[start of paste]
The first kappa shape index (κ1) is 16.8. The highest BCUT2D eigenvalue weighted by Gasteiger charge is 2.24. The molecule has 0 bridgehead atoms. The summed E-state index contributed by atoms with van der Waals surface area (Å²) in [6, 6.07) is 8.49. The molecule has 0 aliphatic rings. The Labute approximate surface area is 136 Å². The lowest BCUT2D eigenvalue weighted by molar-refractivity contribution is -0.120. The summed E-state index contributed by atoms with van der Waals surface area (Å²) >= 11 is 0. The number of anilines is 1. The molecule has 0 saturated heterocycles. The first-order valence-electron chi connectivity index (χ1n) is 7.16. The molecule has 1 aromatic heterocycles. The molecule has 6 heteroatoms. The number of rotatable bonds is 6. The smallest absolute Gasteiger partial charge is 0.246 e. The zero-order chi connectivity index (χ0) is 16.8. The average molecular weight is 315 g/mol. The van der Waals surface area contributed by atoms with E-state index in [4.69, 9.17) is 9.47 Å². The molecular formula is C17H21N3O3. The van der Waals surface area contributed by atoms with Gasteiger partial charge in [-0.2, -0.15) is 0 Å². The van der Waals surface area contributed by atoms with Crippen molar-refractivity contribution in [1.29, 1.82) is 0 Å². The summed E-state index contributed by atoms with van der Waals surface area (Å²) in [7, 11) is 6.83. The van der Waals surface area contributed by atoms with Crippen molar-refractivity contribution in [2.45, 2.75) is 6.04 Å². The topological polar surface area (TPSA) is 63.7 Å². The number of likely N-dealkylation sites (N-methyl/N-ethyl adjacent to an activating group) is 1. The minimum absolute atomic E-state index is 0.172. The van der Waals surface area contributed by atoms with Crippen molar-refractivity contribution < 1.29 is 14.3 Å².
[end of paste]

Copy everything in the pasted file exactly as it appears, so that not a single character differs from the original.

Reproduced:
The first kappa shape index (κ1) is 16.8. The highest BCUT2D eigenvalue weighted by Gasteiger charge is 2.24. The molecule has 0 bridgehead atoms. The summed E-state index contributed by atoms with van der Waals surface area (Å²) in [6, 6.07) is 8.49. The molecule has 0 aliphatic rings. The Labute approximate surface area is 136 Å². The lowest BCUT2D eigenvalue weighted by molar-refractivity contribution is -0.120. The summed E-state index contributed by atoms with van der Waals surface area (Å²) >= 11 is 0. The number of anilines is 1. The molecule has 0 saturated heterocycles. The first-order valence-electron chi connectivity index (χ1n) is 7.16. The molecule has 1 aromatic heterocycles. The molecule has 6 heteroatoms. The number of rotatable bonds is 6. The smallest absolute Gasteiger partial charge is 0.246 e. The zero-order chi connectivity index (χ0) is 16.8. The average molecular weight is 315 g/mol. The van der Waals surface area contributed by atoms with E-state index in [4.69, 9.17) is 9.47 Å². The molecular formula is C17H21N3O3. The van der Waals surface area contributed by atoms with Gasteiger partial charge in [-0.2, -0.15) is 0 Å². The van der Waals surface area contributed by atoms with Crippen molar-refractivity contribution in [1.29, 1.82) is 0 Å². The summed E-state index contributed by atoms with van der Waals surface area (Å²) in [7, 11) is 6.83. The van der Waals surface area contributed by atoms with Crippen molar-refractivity contribution in [2.45, 2.75) is 6.04 Å². The topological polar surface area (TPSA) is 63.7 Å². The number of likely N-dealkylation sites (N-methyl/N-ethyl adjacent to an activating group) is 1. The minimum absolute atomic E-state index is 0.172. The van der Waals surface area contributed by atoms with Crippen molar-refractivity contribution < 1.29 is 14.3 Å².